Ladies, start your engines

In the Next Room (or the vibrator play)

How difficult can it be? Just plug it in, and turn it on.

How difficult can it be? Just plug it in, and turn it on.

In the Next Room (or the vibrator play), 7 p.m. Wednesday; 8 p.m. Thursday, Friday and Saturday; 2 p.m. Sunday. $20-$32. Capital Stage, 2215 J Street; (916) 995-5464; Through February 26.
Rated 5.0

Capital Stage is creating a buzz with its current production, both onstage and off. The onstage buzz comes from the central prop in Sarah Ruhl’s play In the Next Room (or the vibrator play)—a replica of a Victorian vibrator that was used to bring women to orgasm as a treatment for “hysteria,” the umbrella diagnosis for what ailed those darned ladies.

The buzz offstage comes from an audience that not only laughs knowingly at both true and false references to women’s sexuality in the play, but also engages in stimulating conversations at intermission and afterwards (most notably in the women’s restroom).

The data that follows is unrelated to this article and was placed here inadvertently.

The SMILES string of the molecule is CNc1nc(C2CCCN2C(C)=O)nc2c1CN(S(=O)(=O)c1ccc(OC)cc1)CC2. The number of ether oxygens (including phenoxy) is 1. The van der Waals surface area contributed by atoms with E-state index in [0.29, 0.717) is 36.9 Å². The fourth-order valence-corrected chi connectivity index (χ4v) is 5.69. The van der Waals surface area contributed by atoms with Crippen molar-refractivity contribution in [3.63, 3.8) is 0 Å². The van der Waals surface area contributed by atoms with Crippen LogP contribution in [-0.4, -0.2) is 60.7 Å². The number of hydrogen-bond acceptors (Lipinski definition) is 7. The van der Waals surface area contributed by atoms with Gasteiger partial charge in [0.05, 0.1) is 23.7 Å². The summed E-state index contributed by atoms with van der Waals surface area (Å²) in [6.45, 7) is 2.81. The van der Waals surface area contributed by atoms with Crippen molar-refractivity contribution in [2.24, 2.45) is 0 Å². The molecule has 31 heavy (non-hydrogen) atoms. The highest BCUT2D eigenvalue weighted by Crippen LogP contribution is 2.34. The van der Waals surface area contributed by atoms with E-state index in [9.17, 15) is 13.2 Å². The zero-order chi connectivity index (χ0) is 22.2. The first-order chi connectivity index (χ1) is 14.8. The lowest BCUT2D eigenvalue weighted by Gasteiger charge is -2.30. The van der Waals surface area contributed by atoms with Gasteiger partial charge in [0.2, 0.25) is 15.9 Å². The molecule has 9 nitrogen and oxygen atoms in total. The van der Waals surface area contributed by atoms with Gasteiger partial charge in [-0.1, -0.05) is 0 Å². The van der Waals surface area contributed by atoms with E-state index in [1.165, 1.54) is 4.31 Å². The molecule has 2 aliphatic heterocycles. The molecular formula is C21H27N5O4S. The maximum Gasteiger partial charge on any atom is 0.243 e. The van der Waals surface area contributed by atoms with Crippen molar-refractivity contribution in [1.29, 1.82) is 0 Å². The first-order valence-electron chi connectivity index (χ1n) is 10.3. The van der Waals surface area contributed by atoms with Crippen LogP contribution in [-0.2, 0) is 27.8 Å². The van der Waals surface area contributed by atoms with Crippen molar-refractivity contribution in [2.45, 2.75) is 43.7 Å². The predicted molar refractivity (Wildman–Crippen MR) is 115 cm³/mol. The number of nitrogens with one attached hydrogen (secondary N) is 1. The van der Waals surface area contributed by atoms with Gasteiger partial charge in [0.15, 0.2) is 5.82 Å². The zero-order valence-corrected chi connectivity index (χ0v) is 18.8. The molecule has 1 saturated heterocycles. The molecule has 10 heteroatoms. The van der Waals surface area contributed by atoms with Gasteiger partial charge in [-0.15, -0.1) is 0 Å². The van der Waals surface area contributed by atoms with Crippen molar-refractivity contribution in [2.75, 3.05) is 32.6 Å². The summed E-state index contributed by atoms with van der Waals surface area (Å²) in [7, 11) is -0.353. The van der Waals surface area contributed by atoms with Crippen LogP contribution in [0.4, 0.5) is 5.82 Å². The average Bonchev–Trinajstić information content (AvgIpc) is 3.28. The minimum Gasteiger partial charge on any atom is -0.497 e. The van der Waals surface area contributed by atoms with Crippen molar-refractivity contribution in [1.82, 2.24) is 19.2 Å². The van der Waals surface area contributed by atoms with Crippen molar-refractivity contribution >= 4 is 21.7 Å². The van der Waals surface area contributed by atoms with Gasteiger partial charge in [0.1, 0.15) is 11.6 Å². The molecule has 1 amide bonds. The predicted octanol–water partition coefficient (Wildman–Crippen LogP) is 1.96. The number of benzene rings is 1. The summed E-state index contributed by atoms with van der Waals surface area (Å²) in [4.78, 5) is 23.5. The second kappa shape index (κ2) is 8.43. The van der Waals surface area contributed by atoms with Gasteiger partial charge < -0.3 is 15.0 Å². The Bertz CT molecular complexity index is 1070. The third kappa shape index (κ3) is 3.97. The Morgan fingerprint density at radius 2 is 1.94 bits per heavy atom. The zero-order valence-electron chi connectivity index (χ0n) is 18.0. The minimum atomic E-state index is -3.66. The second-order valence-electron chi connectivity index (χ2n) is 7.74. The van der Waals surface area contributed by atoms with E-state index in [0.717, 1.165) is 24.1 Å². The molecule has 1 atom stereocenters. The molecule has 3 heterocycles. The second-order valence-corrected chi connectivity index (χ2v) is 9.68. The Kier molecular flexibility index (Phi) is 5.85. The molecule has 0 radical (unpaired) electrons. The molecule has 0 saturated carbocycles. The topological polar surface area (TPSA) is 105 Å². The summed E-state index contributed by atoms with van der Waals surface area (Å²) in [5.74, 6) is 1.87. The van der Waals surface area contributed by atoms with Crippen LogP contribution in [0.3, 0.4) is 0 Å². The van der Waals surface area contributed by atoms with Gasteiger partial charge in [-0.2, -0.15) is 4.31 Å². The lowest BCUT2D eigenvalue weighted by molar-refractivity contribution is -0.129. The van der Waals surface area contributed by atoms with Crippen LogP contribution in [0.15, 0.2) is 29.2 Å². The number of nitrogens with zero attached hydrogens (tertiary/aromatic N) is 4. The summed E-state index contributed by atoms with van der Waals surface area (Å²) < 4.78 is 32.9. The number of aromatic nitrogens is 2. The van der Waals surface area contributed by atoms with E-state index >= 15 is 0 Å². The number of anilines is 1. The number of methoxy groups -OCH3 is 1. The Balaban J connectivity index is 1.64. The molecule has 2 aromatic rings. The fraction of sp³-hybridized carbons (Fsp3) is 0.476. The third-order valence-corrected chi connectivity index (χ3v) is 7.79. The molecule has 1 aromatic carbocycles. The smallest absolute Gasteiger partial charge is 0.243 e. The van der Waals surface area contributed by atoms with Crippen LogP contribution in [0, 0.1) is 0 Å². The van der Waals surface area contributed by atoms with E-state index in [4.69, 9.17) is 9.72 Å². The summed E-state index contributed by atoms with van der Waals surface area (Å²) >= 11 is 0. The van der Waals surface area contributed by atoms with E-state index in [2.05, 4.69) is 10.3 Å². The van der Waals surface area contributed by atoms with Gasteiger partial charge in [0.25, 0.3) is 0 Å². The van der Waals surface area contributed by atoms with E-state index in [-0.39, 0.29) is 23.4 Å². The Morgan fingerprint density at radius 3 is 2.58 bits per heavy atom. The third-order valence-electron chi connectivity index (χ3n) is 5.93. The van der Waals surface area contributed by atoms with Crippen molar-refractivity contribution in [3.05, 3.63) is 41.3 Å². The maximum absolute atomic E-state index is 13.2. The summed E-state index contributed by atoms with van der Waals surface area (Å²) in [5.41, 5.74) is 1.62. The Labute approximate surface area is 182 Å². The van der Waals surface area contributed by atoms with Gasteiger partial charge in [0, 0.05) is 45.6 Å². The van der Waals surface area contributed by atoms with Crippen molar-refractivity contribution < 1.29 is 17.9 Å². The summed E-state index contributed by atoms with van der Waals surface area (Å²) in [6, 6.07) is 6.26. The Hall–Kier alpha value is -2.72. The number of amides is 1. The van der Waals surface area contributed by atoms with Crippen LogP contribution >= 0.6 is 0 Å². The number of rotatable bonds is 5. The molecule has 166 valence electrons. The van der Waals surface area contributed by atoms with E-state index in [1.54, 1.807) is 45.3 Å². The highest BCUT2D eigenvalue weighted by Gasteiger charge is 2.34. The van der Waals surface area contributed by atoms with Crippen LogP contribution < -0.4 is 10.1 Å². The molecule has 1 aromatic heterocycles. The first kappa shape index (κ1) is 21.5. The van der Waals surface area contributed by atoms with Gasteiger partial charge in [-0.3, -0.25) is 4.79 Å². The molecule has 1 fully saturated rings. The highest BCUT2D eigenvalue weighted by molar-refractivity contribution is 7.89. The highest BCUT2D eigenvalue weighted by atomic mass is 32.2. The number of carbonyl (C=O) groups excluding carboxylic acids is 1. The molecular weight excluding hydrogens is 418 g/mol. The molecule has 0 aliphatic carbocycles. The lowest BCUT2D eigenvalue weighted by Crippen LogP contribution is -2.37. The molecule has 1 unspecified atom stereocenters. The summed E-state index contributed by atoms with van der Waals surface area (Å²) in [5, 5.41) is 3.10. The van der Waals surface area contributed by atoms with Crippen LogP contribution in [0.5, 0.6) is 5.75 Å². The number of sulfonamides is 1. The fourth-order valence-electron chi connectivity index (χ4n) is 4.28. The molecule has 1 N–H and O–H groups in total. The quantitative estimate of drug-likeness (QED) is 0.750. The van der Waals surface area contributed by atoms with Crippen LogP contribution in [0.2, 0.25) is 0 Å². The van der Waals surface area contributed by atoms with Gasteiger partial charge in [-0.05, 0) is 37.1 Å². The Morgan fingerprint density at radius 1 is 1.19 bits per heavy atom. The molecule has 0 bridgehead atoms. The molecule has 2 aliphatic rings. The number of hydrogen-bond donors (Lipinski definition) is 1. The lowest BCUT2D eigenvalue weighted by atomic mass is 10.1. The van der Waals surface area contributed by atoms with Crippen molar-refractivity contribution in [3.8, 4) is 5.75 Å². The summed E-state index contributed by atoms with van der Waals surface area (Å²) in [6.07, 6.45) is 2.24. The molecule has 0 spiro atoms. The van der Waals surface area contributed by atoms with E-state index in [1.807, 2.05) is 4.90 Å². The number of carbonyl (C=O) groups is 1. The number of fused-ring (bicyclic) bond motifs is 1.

In the Next Room is a fascinating look at a moment in history—the waning repressed Victorian era meeting the first bloom of early tech boom—when science and medicine were merging with that new-fangled discovery of electrical power. Doctors began courting machines as curative devices for various maladies, particularly in their female patients; thus the marriage of electrical current and women’s genitals.

Dr. Givings (a subtly touching Michael Stevenson) is an early adopter, eager to try out devices on his patients in his in-home practice. Lingering outside his office is his very frustrated wife, Catherine (Elena Wright in a wonderfully layered performance), a new mother unable to nurse her baby, confined by custom and mightily curious about the moans coming from her husband’s locked office. The first patient we meet is Mrs. Daltry (a very funny and expressive Katie Rubin), brought in by her husband (Greg Alexander), who wants her constant weeping to stop.

Playwright Ruhl ably intertwines intriguing issues (health, medicine, society, class, sexuality and gender) with so many subtle changes of tone (from comedy to thought-provoking to drama to sweet sentimentality). Each character adds a dimension that causes shifts in story and tone—the domestic wet nurse Elizabeth (Victoria Alvarez-Chacon), the “enlightened” artist Leo (Kirk Blackinton) and the doctor’s assistant Annie (Shannon Mahoney). Every member of this stellar cast is noteworthy, every performance electric and memorable, with excellent production values. It is an entertaining evening of good vibrations.